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ALL ABOUT SUGAR

Natural?
Is sugar bad?
Sugar and energy
Hypoglycemia (low blood sugar)
Candida
Other sugars
Glucose
Honey
Raw sugar, molasses, demerara sugar


Natural?

Breast milk is rich in the sugar called lactose. Although lactose is not as sweet as regular sugar, it may well be the cause of many people’s lifetime love affair with sweetness. It is also likely that our early ancestors discovered that sweet-tasting foods were generally safe to eat while bitter foods were often found to be poisonous.

Sugars occur in nature in many different forms. Milk has lactose, sugar-cane has sucrose, fruit has fructose, sprouting grains and malt have maltose, honey has a mixture predominantly of fruc­tose but with some glucose and sucrose also present. In the con­text of their original food, any one of these forms of sugar could be called ‘natural’.

However, the term ‘natural’ is not applicable when sugars are extracted from their natural source and concentrated to a level quite unlike their form in nature. It is probably fair to say that the high level of refined sugar con­sumed in most Western countries would be impossible to ingest from any sugar source in its natural form. Sugar-cane, for ex­ample, has so much fiber that no one could take in the huge amounts of sugar which are pos­sible by consuming refined sugar. Nor could we ever chew our way through enough fruit to supply the quantity of fructose which we can easily obtain from fruit juices or from extracted fructose. In na­ture, most sugars come with dietary fiber - a natural obstacle to overeating. The exceptions are honey and the sugar in milk. But, as honey is hard to find in nature and milk contains less than 4 per cent sugar, a high intake of these sugars is unlikely in practice.
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Is sugar bad?

Nutritionally, refined sugar has no protein, minerals, vitamins, es­sential fatty acids or dietary fiber. Most foods with a lot of added sugar have little in the way of the important nutrients. Some people argue that sugar increases consumption of healthy foods such as breakfast cereals. But sugar also makes fats taste nice. Most of us would not eat chocolate, cakes, biscuits, pastries, ice-cream or desserts if sugar did not sweeten up their greasy fats.

If used in addition to a healthy diet, moderate quantities of sugar probably do little damage to most people, providing they brush their teeth after eating sweet foods. In many Western countries, annual consumption of sucrose is around 50 kg per person, or almost a kilogram a week. Such a high average is not ‘moderate’.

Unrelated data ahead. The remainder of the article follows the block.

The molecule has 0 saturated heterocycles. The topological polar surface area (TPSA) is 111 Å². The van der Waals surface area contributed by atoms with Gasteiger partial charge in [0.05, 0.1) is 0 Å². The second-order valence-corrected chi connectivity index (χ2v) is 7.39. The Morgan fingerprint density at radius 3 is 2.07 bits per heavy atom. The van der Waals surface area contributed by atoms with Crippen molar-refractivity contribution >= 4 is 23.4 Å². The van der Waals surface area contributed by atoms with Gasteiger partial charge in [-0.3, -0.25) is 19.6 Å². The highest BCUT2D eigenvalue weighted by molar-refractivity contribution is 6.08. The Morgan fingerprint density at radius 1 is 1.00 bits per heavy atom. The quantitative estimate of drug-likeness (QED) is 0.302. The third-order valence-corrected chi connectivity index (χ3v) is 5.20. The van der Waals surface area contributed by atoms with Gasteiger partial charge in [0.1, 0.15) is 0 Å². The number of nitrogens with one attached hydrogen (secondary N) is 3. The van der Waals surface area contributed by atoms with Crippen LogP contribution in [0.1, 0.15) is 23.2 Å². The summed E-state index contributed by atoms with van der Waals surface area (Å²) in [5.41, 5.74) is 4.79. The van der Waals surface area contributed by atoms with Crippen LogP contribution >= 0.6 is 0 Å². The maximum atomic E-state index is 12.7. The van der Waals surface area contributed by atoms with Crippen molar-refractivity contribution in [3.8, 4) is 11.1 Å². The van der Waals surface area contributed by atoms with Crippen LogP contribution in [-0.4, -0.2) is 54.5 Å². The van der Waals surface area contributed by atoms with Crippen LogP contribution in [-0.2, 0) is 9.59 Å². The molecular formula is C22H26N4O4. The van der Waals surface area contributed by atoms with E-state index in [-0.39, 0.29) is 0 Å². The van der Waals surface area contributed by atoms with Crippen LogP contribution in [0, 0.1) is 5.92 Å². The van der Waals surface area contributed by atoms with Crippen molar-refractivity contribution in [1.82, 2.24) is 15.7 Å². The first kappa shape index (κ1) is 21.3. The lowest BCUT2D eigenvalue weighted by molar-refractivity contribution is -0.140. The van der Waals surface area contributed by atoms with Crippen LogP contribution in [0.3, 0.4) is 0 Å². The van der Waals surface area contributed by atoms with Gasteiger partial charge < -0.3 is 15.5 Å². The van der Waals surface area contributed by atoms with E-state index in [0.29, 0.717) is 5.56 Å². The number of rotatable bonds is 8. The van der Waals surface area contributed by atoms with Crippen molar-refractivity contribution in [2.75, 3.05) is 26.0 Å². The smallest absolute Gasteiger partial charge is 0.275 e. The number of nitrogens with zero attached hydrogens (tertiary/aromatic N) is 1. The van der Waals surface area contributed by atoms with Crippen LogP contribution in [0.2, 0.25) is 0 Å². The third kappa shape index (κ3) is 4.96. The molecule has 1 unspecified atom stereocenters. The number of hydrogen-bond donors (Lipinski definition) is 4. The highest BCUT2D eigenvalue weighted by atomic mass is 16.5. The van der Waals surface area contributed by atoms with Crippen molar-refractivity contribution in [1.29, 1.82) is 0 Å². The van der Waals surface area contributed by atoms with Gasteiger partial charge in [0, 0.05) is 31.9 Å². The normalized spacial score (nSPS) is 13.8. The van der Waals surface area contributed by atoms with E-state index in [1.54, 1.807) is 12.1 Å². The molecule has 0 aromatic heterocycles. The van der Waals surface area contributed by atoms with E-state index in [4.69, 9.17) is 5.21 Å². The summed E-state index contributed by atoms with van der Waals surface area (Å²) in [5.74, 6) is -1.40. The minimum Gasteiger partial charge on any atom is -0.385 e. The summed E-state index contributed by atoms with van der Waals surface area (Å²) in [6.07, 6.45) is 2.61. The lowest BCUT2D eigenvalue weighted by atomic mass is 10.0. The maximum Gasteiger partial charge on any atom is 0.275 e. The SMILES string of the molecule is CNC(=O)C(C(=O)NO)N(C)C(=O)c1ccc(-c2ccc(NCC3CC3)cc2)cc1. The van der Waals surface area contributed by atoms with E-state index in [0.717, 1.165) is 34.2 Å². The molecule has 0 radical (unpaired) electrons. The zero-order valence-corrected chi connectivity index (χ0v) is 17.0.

Diabetics and those with raised levels of triglycerides must keep sugar consumption low. It also makes sense for those who are overweight to cut back on sugar. Several committees have looked at the health effects of sugar and concluded that, apart from its im­pact on dental decay, it is not sole­ly responsible for any major health problems. But, we must not minimize the effect of sugar on teeth; this is in itself a major health problem.

The major factor in eating sugar is ‘moderation’. Some recipes cannot be made without it but many dishes can be made with much less of it - especially if they contain the natural sweetness and flavor of fresh fruits.
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Sugar and energy

Blood sugar, or blood glucose, is a major energy source for all body cells. We do not need to eat refined sugar because the body can easily convert all car­bohydrates to glucose. Proteins, either from food or from lean muscle tissue, can also be broken down to glucose. Fats cannot be changed to glucose although ex­cess sugar or glucose in the blood can easily be changed to fat.

The body strives to maintain blood-glucose levels within nor­mal limits because the brain needs glucose as fuel. Those with fluc­tuating blood-sugar levels or hypoglycemia may have a slight delay in restoring high or low blood-glucose levels to normal. In untreated diabetes, the level of blood glucose rises because glucose cannot move into the cells in the absence of insulin. If glucose ‘spills over’ into the urine, the blood-glucose level may be­come dangerously low.

When blood-glucose levels drop, the body mobilizes some glucose stored in the liver as liver glycogen. A hunger pang is often the first signal of a slight drop. If you don’t eat, the body quickly uses some of its stored liver glycogen to replenish blood glucose and the hunger pang goes away for a while. Once that blood sugar is used, you feel another hunger pang and the process is repeated. Stores of liver glycogen are limited and after a few hunger pangs the body starts to break down its lean muscle tissue. This happens if you skip a meal or deliberately fast, have no food, or have untreated diabetes. It makes sense to eat enough carbohydrate to keep blood-glucose levels nor­mal so that lean muscle tissue is not used to replenish them.